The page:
December 17, 2013 2:05 pm
Updated: December 18, 2013 2:13 pm

5 game changing world news events of 2013

In this Aug. 28, 2013 citizen journalism file image provided by the United Media office of Arbeen, which has been authenticated based on its contents and other AP reporting, members of a chemical weapons investigation team take samples from sand near a part of a missile that is likely to be one of the chemical rockets, according to activists, in the Damascus countryside of Ain Terma, Syria.

AP Photo/United Media office of Arbeen, File
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There are many stories from the past year that could make the “biggest stories of the year” list, but few stories shape the discussion around a country, a policy or an institution.

These are the “game-changers;” from a secret spy program that left everyday citizens questioning their privacy to a global debate about gay rights that will continue in to 2014, Global News has selected five game-changing stories of 2013.

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Rana Plaza collapse

Clothing for the Joe Fresh Label found in the rubble of the Rana Plaza, a building in Bangladesh’s capital housing garment factories. The eight-story building collapsed on April 24, 2013. (Photo by: angladesh Garment and Industrial Workers Federation handout)

Bangladesh Garment and Industrial Workers Federation handout

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The April 24 collapse of the Rana Plaza garment factory in Dhaka, Bangladesh was the worst disaster the country’s garment industry had ever seen. There has long been criticism of the conditions in which garment workers in developing countries manufacture clothing for Western companies. But with more than 1,100 dead, it was no longer possible to turn a blind eye to the situation.

One of the companies whose clothing was stitched together at Rana Plaza — an eight-story building housing several  garment factories — was Canada’s Joe Fresh, owned by grocery giant Loblaw. The company promised to compensate the victims’ families and survivors. Loblaw’s and other companies also committed to a plan that would make them more involved in monitoring the safety and working conditions at the factories they contract to make their products.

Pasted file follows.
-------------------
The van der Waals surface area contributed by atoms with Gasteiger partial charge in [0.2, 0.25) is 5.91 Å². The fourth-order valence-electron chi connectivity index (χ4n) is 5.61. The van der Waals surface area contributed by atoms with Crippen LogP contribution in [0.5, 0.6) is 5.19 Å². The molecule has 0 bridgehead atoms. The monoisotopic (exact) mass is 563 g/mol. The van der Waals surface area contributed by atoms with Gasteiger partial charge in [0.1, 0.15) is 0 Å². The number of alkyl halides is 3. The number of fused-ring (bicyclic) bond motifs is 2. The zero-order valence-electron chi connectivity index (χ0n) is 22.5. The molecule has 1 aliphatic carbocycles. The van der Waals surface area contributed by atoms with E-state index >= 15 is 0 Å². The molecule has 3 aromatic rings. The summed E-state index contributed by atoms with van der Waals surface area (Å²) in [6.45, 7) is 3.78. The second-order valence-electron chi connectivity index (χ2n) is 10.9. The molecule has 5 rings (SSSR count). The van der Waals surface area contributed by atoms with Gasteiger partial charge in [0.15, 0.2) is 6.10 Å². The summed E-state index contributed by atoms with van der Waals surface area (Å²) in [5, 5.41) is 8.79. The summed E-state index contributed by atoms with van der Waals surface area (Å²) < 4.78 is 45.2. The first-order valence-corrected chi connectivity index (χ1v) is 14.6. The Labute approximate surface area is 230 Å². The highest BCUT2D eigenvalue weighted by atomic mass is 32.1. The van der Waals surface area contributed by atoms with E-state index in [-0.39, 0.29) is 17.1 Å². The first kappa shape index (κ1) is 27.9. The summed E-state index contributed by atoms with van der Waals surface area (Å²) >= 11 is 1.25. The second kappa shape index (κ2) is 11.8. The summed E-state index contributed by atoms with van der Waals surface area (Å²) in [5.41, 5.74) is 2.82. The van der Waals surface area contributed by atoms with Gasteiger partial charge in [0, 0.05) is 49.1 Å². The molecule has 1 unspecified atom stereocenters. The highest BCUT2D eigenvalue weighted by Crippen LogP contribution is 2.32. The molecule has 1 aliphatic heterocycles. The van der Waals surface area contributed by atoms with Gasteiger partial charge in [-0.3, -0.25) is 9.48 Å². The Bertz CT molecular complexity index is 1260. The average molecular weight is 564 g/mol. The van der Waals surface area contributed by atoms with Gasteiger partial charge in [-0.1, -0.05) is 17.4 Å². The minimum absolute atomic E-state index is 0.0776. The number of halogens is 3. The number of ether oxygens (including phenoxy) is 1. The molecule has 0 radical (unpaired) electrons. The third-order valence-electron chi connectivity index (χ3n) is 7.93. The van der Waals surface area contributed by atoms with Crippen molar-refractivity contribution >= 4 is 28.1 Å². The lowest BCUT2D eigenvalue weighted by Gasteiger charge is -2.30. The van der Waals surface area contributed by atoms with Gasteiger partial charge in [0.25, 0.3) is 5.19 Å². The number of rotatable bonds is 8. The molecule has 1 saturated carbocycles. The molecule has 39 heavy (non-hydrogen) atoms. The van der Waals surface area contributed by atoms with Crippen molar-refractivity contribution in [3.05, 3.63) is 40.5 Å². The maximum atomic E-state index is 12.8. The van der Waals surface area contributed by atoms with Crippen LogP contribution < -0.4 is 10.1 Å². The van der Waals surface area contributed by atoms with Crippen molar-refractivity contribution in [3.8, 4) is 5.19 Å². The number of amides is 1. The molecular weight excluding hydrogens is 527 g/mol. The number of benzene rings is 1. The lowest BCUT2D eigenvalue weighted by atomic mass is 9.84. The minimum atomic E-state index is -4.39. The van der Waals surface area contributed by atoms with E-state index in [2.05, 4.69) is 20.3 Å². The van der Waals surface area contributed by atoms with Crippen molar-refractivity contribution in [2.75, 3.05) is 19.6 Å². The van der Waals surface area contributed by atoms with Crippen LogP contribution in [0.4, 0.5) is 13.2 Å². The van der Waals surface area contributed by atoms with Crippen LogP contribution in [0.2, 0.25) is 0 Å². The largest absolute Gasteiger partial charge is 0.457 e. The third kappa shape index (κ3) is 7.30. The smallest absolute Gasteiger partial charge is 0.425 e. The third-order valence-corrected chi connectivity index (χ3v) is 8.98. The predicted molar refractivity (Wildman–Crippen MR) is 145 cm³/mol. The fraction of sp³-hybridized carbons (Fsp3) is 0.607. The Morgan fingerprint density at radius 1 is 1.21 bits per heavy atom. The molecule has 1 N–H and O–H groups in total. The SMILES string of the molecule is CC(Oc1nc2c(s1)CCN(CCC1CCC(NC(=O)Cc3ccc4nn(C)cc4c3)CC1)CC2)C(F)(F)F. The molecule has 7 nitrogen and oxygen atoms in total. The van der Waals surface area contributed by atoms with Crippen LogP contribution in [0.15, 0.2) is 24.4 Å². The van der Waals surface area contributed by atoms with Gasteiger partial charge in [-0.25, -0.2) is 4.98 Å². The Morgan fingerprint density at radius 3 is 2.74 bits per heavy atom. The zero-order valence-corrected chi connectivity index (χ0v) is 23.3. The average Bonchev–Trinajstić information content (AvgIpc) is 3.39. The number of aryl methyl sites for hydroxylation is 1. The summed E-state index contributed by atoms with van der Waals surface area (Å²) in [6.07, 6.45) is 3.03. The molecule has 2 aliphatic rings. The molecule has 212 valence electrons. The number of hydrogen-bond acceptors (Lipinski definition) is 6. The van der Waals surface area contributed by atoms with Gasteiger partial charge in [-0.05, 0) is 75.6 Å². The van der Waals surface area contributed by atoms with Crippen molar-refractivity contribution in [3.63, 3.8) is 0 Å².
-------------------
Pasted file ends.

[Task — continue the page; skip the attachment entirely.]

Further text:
Boston Marathon bombing

When Tamerlan and Dzhokhar Tsarnaev set off homemade bombs near the finish line of the Boston Marathon in spring, the deadly attack left the city shaken but determined to not be held captive by fear.

It didn’t take long for authorities to pinpoint who was responsible for the bombing. But it was how Boston, and the towns of Cambridge and Watertown, responded in the days following that had many people talking.

The city came to a virtual standstill after Massachusetts Gov. Deval Patrick asked citizens to “shelter in place” on Apr. 19 — four days after the bombing — as police carried out a massive manhunt for the younger Tsarnaev brother, Dzokhar. Older brother Tamerlan was killed in the early hours of that morning in a shootout with police.

A Boston SWAT team member takes up as position as they search for 19-year-old bombing suspect Dzhokhar A. Tsarnaev on April 19, 2013 in Watertown, Massachusetts. (Photo by Mario Tama/Getty Images)

Mario Tama/Getty Images

The people listened. There was no threat of being fine, as with a state of emergency (there was a no-fly zone over Watertown put in place and no vehicles were let in or out of the Boston suburb), but an overwhelming number of residents stayed indoors as the manhunt went on.

In a country where civil liberties are revered, some compared the situation to martial law. But, many others saw it as letting the police hunt down the suspect. When the Dzokhar Tsarnaev was found, apprehended and the town was given the all clear, the streets went from silent to celebratory.

Pope Benedict resigns


Time magazine recently named Pope Francis as its “Person of the Year.” It was a recognition of the pontiff’s efforts to reach out to non-Catholics and his apparent softer tone on issues of abortion, divorce and homosexuality.